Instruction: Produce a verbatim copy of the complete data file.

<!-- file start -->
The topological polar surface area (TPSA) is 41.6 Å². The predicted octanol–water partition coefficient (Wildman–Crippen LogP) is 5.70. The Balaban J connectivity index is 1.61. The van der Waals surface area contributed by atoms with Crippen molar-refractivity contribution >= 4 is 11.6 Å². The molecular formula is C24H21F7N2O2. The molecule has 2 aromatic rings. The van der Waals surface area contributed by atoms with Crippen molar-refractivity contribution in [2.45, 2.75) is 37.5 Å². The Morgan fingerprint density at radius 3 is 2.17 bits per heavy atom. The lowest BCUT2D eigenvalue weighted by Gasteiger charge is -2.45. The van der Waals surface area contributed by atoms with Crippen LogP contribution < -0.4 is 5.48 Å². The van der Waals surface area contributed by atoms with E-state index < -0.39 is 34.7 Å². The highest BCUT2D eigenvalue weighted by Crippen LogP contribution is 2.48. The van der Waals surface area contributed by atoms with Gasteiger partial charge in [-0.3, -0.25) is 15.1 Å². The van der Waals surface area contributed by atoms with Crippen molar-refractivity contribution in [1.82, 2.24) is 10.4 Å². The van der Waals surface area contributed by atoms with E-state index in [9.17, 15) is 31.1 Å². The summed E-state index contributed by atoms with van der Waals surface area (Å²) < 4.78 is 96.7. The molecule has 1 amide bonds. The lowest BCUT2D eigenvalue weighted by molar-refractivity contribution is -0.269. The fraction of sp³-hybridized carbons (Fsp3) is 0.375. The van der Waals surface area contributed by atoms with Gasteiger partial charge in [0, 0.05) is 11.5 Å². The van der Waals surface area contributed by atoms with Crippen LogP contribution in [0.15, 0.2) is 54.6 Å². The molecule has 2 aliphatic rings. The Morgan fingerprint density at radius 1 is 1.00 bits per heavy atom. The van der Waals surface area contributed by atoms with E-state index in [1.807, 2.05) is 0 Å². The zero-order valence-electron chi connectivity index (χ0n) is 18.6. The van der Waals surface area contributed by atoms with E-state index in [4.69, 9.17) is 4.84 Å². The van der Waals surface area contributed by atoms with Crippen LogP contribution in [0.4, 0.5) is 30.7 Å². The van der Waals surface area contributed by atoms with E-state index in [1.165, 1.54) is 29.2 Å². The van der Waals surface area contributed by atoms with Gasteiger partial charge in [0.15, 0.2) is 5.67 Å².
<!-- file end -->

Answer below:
The topological polar surface area (TPSA) is 41.6 Å². The predicted octanol–water partition coefficient (Wildman–Crippen LogP) is 5.70. The Balaban J connectivity index is 1.61. The van der Waals surface area contributed by atoms with Crippen molar-refractivity contribution >= 4 is 11.6 Å². The molecular formula is C24H21F7N2O2. The molecule has 2 aromatic rings. The van der Waals surface area contributed by atoms with Crippen molar-refractivity contribution in [2.45, 2.75) is 37.5 Å². The Morgan fingerprint density at radius 3 is 2.17 bits per heavy atom. The lowest BCUT2D eigenvalue weighted by Gasteiger charge is -2.45. The van der Waals surface area contributed by atoms with Crippen LogP contribution < -0.4 is 5.48 Å². The van der Waals surface area contributed by atoms with E-state index < -0.39 is 34.7 Å². The highest BCUT2D eigenvalue weighted by Crippen LogP contribution is 2.48. The van der Waals surface area contributed by atoms with Gasteiger partial charge in [-0.3, -0.25) is 15.1 Å². The van der Waals surface area contributed by atoms with Crippen molar-refractivity contribution in [1.82, 2.24) is 10.4 Å². The van der Waals surface area contributed by atoms with E-state index in [9.17, 15) is 31.1 Å². The summed E-state index contributed by atoms with van der Waals surface area (Å²) < 4.78 is 96.7. The molecule has 1 amide bonds. The lowest BCUT2D eigenvalue weighted by molar-refractivity contribution is -0.269. The fraction of sp³-hybridized carbons (Fsp3) is 0.375. The van der Waals surface area contributed by atoms with Gasteiger partial charge in [0, 0.05) is 11.5 Å². The van der Waals surface area contributed by atoms with Crippen LogP contribution in [0.15, 0.2) is 54.6 Å². The molecule has 2 aliphatic rings. The Morgan fingerprint density at radius 1 is 1.00 bits per heavy atom. The van der Waals surface area contributed by atoms with E-state index in [1.807, 2.05) is 0 Å². The zero-order valence-electron chi connectivity index (χ0n) is 18.6. The van der Waals surface area contributed by atoms with E-state index in [4.69, 9.17) is 4.84 Å². The van der Waals surface area contributed by atoms with Crippen LogP contribution in [0.4, 0.5) is 30.7 Å². The van der Waals surface area contributed by atoms with E-state index in [1.165, 1.54) is 29.2 Å². The van der Waals surface area contributed by atoms with Gasteiger partial charge in [0.15, 0.2) is 5.67 Å².